According to a known EEPROM programming scheme the control line is biased to a high negative voltage, such as -12 to -15 volts and the floating gate device is programmed to a conductive state. During the programming operation the associated bitline is then biased to a moderately high positive voltage with respect to the control line, such as 5 volts. A given row has a plurality of bitlines each corresponding to a bit in the row. Since the control line runs through multiple bits in a given row, it is desirable to isolate those bits that are to remain in an erased state and prevent programming. This is done by applying a bias voltage to the bitlines associated with bits that are not to be programmed. The biasing voltage is at ground or a low reference voltage level. Similarly, control lines for unselected rows are isolated by applying a bias voltage of about 3.5 volts. Biasing the unselected control lines minimizes any bitline disturbance or any band-to-band tunneling effects. Note that during programming, often neighboring bits are effected by the voltages used to program desired bits. This is true as neighboring bits are exposed to the same high voltages during programming.
One particular configuration of EEPROM is a flash EEPROM. Flash EEPROMs provide electrical erasing and programming capability and generally have an increased circuit density. This increased circuit density typically comes at the cost of only being able to block erase a flash EEPROM array. Typically, the array is erased in a single step or a "flash", and thus the term flash EEPROM. As circuit design dimensions continue to decrease, there is a need to maintain programming and erase voltages for these types of memories, without increasing the silicon area required to create and maintain these voltages. Typically, n-channel devices maintain a Vthreshold value which increases as the source terminal voltage of the transistor increases. For typically high erase and programming voltages, the n-channel threshold voltage introduces too great of a loss for efficient operation. This often requires additional circuitry to maintain the voltage necessary to write to the memory cells. The additional circuitry often is large relative to the size of the memory array.
There is a need for a method of writing to non-volatile erasable memories which does not introduce the disturbance effects on neighboring memory cells as mentioned above (and as further explained below). Additionally, it is desirable that a method of writing to a memory is able to isolate individual bits within the memory array. Particularly in memories which have a very high number of write cycles, for example, greater than 100 k write cycles, it is desirable to have a select device which effectively protects transistors sharing a common bitline during programming of other rows in the memory array.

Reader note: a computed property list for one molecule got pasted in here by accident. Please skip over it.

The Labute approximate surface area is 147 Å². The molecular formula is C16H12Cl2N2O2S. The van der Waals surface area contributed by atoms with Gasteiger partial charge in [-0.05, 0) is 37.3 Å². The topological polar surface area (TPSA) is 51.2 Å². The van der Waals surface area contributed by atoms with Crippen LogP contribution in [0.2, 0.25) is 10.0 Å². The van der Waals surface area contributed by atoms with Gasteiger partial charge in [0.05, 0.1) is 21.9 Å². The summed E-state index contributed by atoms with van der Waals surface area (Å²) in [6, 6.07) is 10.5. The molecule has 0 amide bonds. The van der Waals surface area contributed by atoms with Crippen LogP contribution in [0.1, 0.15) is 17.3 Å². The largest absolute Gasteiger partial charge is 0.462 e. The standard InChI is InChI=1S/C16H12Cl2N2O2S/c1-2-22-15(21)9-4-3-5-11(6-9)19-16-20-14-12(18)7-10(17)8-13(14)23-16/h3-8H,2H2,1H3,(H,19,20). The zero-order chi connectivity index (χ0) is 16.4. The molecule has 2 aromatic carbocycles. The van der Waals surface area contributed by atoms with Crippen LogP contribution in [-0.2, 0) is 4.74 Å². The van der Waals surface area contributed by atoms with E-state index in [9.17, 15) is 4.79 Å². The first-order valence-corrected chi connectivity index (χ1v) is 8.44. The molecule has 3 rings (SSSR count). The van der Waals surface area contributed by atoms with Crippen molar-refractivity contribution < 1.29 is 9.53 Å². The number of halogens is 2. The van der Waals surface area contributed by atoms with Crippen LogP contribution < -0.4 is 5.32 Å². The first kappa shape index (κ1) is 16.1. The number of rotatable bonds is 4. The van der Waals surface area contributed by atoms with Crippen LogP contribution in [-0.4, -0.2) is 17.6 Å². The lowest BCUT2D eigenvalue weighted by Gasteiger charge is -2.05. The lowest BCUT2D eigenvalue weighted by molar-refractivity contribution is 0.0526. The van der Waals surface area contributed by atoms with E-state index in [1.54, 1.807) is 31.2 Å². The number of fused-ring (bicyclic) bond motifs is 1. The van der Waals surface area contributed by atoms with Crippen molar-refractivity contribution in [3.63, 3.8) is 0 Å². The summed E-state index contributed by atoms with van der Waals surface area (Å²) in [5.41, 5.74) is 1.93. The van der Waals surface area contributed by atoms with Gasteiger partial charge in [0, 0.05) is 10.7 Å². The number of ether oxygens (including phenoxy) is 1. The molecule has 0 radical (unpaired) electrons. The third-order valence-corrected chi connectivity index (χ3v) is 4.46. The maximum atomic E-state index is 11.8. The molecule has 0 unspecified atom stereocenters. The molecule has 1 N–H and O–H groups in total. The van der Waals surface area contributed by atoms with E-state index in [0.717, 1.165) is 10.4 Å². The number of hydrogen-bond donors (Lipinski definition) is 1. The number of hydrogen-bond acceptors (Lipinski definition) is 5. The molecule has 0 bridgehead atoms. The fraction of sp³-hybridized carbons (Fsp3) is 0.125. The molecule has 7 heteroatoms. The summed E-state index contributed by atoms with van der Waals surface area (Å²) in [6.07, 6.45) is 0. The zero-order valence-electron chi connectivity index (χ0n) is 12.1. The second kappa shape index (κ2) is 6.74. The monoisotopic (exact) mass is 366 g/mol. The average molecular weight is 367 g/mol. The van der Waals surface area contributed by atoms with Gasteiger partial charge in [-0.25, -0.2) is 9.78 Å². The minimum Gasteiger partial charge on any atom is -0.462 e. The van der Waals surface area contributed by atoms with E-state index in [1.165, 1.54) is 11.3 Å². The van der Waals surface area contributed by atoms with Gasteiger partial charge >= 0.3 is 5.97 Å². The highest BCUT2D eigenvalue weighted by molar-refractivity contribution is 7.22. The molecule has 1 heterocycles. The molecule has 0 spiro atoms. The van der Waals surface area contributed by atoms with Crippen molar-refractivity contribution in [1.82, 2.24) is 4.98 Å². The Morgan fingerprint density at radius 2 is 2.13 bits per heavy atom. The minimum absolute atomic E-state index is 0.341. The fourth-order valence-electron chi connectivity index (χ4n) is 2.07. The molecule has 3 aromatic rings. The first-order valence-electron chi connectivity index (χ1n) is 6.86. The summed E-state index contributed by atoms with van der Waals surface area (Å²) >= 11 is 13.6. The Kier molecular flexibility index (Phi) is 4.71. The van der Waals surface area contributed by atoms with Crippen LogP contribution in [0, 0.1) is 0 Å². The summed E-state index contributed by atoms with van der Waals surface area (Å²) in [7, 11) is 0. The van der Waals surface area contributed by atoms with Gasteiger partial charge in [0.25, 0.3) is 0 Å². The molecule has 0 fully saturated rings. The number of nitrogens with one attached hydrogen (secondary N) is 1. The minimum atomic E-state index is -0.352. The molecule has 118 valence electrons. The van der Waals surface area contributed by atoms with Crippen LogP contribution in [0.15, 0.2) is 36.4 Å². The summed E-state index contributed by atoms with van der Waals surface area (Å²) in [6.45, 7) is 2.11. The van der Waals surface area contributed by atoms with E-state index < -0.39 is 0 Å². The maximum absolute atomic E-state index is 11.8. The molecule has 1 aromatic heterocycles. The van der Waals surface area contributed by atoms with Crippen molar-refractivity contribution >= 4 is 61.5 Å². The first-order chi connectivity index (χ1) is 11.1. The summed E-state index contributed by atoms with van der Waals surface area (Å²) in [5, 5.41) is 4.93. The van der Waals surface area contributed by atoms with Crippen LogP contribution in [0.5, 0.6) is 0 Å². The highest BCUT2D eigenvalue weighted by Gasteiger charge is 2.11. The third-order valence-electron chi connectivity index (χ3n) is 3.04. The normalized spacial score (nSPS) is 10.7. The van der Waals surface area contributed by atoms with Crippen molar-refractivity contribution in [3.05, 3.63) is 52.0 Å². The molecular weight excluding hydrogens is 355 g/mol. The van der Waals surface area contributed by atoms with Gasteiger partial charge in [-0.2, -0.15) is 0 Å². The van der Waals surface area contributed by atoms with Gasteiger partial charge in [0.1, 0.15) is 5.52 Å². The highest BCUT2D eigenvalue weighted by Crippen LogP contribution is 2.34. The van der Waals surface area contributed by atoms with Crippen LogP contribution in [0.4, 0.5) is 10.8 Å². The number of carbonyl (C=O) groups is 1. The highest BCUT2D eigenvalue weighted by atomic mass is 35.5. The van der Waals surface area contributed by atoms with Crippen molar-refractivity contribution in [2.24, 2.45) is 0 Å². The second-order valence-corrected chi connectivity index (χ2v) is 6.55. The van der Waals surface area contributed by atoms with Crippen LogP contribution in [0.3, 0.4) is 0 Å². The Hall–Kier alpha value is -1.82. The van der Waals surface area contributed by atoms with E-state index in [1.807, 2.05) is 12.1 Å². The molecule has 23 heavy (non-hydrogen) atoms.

Another desirable feature of a memory array is long data retention. Data retention refers to the time in which the memory cells hold their last written state (e.g. how long a programmed cell maintains its logical "1" state and how long an erased cell maintains its logical "0" state). Over time electron leakage occurs in the cells and if enough charge is lost a previously programmed cell will be read as an erased celll even though the cell has not intentionally been re-written. This is a serious problem in applications requiring a high level of data integrity. Traditional EEPROM approaches to ensure data integrity have been to periodically read the data from EEPROM, to store the read data in random access memory (RAM), to erase the entire EEPROM array, and then to re-program the array with the same data values as stored in RAM. Although effective at refreshing the data in an EEPROM array, this approach has a drawback for high security applications, such as integrated circuits used in smartcards. The drawback is that in the refresh cycle, the EEPROM data is read and then stored in RAM, causing the data to circulated on an data bus of the integrated circuit. Having the data, and especially the data of the entire array, on the bus provides an opportunity for a hacker to be able to "catch" the data during the refresh sequence, and therefore is not a desirable solution to the data retention problem in high security applications.
FIG. 1 illustrates, in circuit diagram form, a prior art implementation of a non-volatile memory cell having erase-select;
FIG. 2 illustrates, in circuit diagram form, a two-transistor source-select flash memory;